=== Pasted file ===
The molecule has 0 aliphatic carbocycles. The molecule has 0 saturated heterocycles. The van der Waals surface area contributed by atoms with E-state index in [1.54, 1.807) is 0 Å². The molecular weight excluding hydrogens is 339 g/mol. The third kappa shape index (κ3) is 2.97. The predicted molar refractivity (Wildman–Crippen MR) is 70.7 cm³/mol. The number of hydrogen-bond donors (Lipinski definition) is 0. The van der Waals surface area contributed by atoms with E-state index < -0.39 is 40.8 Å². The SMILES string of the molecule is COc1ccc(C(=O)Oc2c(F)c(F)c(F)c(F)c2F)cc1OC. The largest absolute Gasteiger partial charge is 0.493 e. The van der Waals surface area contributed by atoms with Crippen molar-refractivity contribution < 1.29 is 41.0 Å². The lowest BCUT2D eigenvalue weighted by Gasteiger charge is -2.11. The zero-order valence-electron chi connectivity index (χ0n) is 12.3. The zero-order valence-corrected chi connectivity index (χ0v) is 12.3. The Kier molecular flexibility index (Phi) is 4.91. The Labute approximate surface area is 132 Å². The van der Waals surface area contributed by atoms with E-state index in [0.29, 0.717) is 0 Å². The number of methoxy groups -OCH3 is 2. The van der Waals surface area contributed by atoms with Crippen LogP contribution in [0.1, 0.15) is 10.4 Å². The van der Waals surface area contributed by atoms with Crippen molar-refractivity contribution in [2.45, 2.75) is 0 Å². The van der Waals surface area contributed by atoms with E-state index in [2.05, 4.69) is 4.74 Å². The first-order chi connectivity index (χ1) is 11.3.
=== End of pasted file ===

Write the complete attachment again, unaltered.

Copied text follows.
The molecule has 0 aliphatic carbocycles. The molecule has 0 saturated heterocycles. The van der Waals surface area contributed by atoms with E-state index in [1.54, 1.807) is 0 Å². The molecular weight excluding hydrogens is 339 g/mol. The third kappa shape index (κ3) is 2.97. The predicted molar refractivity (Wildman–Crippen MR) is 70.7 cm³/mol. The number of hydrogen-bond donors (Lipinski definition) is 0. The van der Waals surface area contributed by atoms with E-state index < -0.39 is 40.8 Å². The SMILES string of the molecule is COc1ccc(C(=O)Oc2c(F)c(F)c(F)c(F)c2F)cc1OC. The largest absolute Gasteiger partial charge is 0.493 e. The van der Waals surface area contributed by atoms with Crippen molar-refractivity contribution < 1.29 is 41.0 Å². The lowest BCUT2D eigenvalue weighted by Gasteiger charge is -2.11. The zero-order valence-electron chi connectivity index (χ0n) is 12.3. The zero-order valence-corrected chi connectivity index (χ0v) is 12.3. The Kier molecular flexibility index (Phi) is 4.91. The Labute approximate surface area is 132 Å². The van der Waals surface area contributed by atoms with E-state index in [0.29, 0.717) is 0 Å². The number of methoxy groups -OCH3 is 2. The van der Waals surface area contributed by atoms with Crippen LogP contribution in [0.1, 0.15) is 10.4 Å². The van der Waals surface area contributed by atoms with Crippen molar-refractivity contribution in [2.45, 2.75) is 0 Å². The van der Waals surface area contributed by atoms with E-state index in [2.05, 4.69) is 4.74 Å². The first-order chi connectivity index (χ1) is 11.3.